Drogon flies off with Dany’s corpse after burning the iron throne, which is a delightfully awkward scene that seems to imply that he A) understands metaphors for man’s hubris, B) has a concept of not only mortality, but murder and funerary rites, and C) empathizes with Jon’s ethical dilemma to the point where he’s willing to overlook Jon’s actions and blame the tragedy of the monarchical paradigm that led to it. That, or he just hates this specific chair for no reason. It’s extremely strange, and it’s kind of my favorite part of the season.
Arya sets sail for the west in an homage to The Lord of the Rings. Grey Worm and the rest of the Unsullied set sail for the islands Missandei came from. Tyrion declares Bran king after an oligarchical vote from the other leading houses (which rather amusingly includes a bunch of characters we have either never met or don’t recognize because we haven’t seen them in several seasons). Tyrion, Sam, Brienne, Davos, and for some ungodly reason, Bronn, are all on Bran’s small council, offering him advice. You do you, Bronn. You do you.
Sansa, meanwhile, declares the North a separate kingdom and returns for her coronation. And Jon gets sent back to the Wall where he hopefully won’t cause trouble with this “Last of the Targaryens, True Ruler of the Seven Kingdoms” nonsense, which he seems more than happy with. He also gives Ghost pats and heads north of the Wall to do gay stuff with Tormund, so I’d say that’s a win for all of them.
Part Three: MVPs: Bronn, Tormund, The Score, Drogon, Brienne, Sansa, Sansa’s Fancy New Hat, the Wood Carvers, Sassy Dornish Prince We’ve Never Met, the Weather, Melting Chair Goo, The Goodest Boy
There are a lot of small details in this episode that collectively add up to make it wonderful and cringe-inducing. I love the way the series frames the Starks, particularly Jon, Arya, and Sansa, as they prepare their separate journeys (something alluded to in the earliest teaser trailers), I love the snow, and how it looks like ash, I love the appearance of the melting throne, I love that no one sits on the chair, I love the symmetry of certain characters ending up where they were at the start of the show, I love the foreboding atmosphere and how the cyclicality of the ending indicates the wheel isn’t broken. I love the cinematography, the costuming, the colors and lighting, and I especially love the score. This is the sort of thing Ramin Djawadi is famous for, and with good reason; other decent bits of score have been sprinkled throughout the season, but they truly shine alongside the visual elements here.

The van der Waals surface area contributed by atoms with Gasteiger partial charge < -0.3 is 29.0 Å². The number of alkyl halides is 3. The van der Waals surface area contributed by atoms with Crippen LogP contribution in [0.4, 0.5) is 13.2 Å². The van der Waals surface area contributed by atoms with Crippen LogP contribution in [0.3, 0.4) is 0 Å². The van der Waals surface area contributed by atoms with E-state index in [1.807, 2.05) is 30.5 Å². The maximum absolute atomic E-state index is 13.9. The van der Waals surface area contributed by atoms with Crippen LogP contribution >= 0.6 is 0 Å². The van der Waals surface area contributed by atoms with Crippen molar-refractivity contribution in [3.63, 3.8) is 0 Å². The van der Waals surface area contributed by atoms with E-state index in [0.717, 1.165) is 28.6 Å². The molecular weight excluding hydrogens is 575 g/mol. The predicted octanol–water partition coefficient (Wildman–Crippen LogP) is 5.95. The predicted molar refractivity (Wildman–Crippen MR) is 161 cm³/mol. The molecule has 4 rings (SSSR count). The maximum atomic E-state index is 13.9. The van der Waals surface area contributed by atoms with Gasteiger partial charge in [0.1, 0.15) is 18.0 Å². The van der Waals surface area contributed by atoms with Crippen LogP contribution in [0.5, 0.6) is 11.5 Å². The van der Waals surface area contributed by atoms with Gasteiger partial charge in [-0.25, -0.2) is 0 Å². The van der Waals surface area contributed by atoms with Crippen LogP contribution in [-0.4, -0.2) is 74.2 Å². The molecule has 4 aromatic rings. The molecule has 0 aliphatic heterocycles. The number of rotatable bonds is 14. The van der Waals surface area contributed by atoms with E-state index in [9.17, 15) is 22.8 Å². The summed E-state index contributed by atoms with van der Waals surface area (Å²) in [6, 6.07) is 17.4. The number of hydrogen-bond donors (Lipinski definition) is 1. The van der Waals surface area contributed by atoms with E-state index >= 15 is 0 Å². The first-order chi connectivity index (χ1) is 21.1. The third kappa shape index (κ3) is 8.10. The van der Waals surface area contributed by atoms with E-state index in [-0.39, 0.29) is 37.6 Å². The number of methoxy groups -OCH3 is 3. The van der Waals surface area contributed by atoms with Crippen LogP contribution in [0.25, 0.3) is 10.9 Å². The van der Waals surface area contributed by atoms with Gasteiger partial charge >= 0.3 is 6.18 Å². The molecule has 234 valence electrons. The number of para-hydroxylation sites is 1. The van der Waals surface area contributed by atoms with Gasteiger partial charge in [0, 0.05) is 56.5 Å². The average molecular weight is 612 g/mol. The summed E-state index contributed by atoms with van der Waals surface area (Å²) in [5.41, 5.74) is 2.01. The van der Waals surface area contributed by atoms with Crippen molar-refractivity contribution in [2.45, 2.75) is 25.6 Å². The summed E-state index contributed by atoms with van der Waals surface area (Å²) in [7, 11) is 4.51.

However, I also hate that the series introduces concepts in the final hour that it never intends to fulfill, I hate how a lot of takes hold on character faces for a long time with no motivation, I hate how slow the pacing is, and how it thinks its deeper than it is, I hate how the fluffy philosophizing panders to fanbabies, I hate how the show still hasn’t figured out when to cut uninteresting characters and dialogue (Tully, I’m looking at you), and I hate the casually racist and sexist implications the series glosses over. Like, for instance, how Danaerys coming to power is presented with Fascist iconography, except that her army is made up of freed slaves and minorities. That’s a great look, show. You really nailed the allegory there. Once all of the brown people are gone from Westeros, the world is safe! And see, the boy had to kill his girlfriend. She was evil. He also had to do it duplicitously because she would have been too dangerous otherwise. You know, being unarmed with her dragon in another room. It’s not like we had time to explore the fallout on her as a person any further. We have to get to our fourth wall breaks, damn it!